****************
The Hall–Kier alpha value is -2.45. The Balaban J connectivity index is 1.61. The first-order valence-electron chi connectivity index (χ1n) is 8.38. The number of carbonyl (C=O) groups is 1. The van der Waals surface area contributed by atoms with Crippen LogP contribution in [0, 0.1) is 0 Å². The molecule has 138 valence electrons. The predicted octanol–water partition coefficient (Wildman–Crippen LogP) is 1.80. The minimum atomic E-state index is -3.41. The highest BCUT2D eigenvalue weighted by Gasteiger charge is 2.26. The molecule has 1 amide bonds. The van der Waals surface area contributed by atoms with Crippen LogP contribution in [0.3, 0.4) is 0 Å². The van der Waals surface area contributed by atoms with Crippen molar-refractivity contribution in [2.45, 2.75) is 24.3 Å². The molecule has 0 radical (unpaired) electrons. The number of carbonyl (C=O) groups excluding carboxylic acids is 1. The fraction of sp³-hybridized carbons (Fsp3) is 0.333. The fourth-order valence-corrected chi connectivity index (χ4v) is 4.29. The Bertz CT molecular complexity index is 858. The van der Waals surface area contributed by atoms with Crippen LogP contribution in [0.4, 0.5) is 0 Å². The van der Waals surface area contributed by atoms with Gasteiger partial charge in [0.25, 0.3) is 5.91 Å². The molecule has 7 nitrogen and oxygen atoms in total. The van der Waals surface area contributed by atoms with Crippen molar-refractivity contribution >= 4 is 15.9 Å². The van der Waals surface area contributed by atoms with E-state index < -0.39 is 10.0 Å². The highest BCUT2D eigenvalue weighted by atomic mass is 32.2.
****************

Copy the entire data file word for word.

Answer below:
The Hall–Kier alpha value is -2.45. The Balaban J connectivity index is 1.61. The first-order valence-electron chi connectivity index (χ1n) is 8.38. The number of carbonyl (C=O) groups is 1. The van der Waals surface area contributed by atoms with Crippen LogP contribution in [0, 0.1) is 0 Å². The molecule has 138 valence electrons. The predicted octanol–water partition coefficient (Wildman–Crippen LogP) is 1.80. The minimum atomic E-state index is -3.41. The highest BCUT2D eigenvalue weighted by Gasteiger charge is 2.26. The molecule has 1 amide bonds. The van der Waals surface area contributed by atoms with Crippen LogP contribution in [0.3, 0.4) is 0 Å². The van der Waals surface area contributed by atoms with Crippen molar-refractivity contribution in [2.45, 2.75) is 24.3 Å². The molecule has 0 radical (unpaired) electrons. The number of carbonyl (C=O) groups excluding carboxylic acids is 1. The fraction of sp³-hybridized carbons (Fsp3) is 0.333. The fourth-order valence-corrected chi connectivity index (χ4v) is 4.29. The Bertz CT molecular complexity index is 858. The van der Waals surface area contributed by atoms with Crippen LogP contribution in [0.4, 0.5) is 0 Å². The van der Waals surface area contributed by atoms with Gasteiger partial charge in [0.25, 0.3) is 5.91 Å². The molecule has 7 nitrogen and oxygen atoms in total. The van der Waals surface area contributed by atoms with Crippen molar-refractivity contribution >= 4 is 15.9 Å². The van der Waals surface area contributed by atoms with E-state index < -0.39 is 10.0 Å². The highest BCUT2D eigenvalue weighted by atomic mass is 32.2.